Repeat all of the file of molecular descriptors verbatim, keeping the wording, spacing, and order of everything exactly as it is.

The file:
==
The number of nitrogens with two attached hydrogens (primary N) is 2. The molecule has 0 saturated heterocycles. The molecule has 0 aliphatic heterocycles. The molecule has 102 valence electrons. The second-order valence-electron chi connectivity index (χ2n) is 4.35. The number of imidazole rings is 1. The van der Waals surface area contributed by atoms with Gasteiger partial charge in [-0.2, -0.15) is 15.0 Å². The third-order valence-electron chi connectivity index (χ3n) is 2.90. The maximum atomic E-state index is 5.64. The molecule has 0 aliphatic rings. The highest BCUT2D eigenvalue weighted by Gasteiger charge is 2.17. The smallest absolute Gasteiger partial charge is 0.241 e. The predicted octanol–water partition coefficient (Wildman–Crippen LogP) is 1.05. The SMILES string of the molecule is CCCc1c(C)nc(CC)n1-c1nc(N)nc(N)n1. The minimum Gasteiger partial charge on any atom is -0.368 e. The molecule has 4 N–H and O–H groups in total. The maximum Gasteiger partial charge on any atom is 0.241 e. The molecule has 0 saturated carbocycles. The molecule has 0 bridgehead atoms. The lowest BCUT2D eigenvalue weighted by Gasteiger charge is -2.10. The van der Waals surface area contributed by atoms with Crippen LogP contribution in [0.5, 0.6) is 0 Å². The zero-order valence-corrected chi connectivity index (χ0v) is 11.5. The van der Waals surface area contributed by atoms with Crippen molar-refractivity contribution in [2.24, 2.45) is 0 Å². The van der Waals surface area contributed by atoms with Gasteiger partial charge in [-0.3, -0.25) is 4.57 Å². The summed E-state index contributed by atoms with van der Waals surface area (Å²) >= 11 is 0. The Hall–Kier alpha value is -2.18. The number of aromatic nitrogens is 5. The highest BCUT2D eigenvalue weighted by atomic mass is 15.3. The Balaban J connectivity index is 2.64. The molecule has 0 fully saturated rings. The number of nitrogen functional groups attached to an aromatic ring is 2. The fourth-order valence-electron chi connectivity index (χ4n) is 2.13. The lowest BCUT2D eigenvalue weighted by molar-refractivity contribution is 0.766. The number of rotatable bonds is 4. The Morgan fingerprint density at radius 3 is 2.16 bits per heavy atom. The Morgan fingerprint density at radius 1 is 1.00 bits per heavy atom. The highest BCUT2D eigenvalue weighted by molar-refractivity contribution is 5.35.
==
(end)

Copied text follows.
The number of nitrogens with two attached hydrogens (primary N) is 2. The molecule has 0 saturated heterocycles. The molecule has 0 aliphatic heterocycles. The molecule has 102 valence electrons. The second-order valence-electron chi connectivity index (χ2n) is 4.35. The number of imidazole rings is 1. The van der Waals surface area contributed by atoms with Gasteiger partial charge in [-0.2, -0.15) is 15.0 Å². The third-order valence-electron chi connectivity index (χ3n) is 2.90. The maximum atomic E-state index is 5.64. The molecule has 0 aliphatic rings. The highest BCUT2D eigenvalue weighted by Gasteiger charge is 2.17. The smallest absolute Gasteiger partial charge is 0.241 e. The predicted octanol–water partition coefficient (Wildman–Crippen LogP) is 1.05. The SMILES string of the molecule is CCCc1c(C)nc(CC)n1-c1nc(N)nc(N)n1. The minimum Gasteiger partial charge on any atom is -0.368 e. The molecule has 4 N–H and O–H groups in total. The maximum Gasteiger partial charge on any atom is 0.241 e. The molecule has 0 saturated carbocycles. The molecule has 0 bridgehead atoms. The lowest BCUT2D eigenvalue weighted by Gasteiger charge is -2.10. The van der Waals surface area contributed by atoms with Crippen LogP contribution in [0.5, 0.6) is 0 Å². The zero-order valence-corrected chi connectivity index (χ0v) is 11.5. The van der Waals surface area contributed by atoms with Crippen molar-refractivity contribution in [2.24, 2.45) is 0 Å². The van der Waals surface area contributed by atoms with Gasteiger partial charge in [-0.3, -0.25) is 4.57 Å². The summed E-state index contributed by atoms with van der Waals surface area (Å²) >= 11 is 0. The Hall–Kier alpha value is -2.18. The number of aromatic nitrogens is 5. The highest BCUT2D eigenvalue weighted by atomic mass is 15.3. The Balaban J connectivity index is 2.64. The molecule has 0 fully saturated rings. The number of nitrogen functional groups attached to an aromatic ring is 2. The fourth-order valence-electron chi connectivity index (χ4n) is 2.13. The lowest BCUT2D eigenvalue weighted by molar-refractivity contribution is 0.766. The number of rotatable bonds is 4. The Morgan fingerprint density at radius 3 is 2.16 bits per heavy atom. The Morgan fingerprint density at radius 1 is 1.00 bits per heavy atom. The highest BCUT2D eigenvalue weighted by molar-refractivity contribution is 5.35.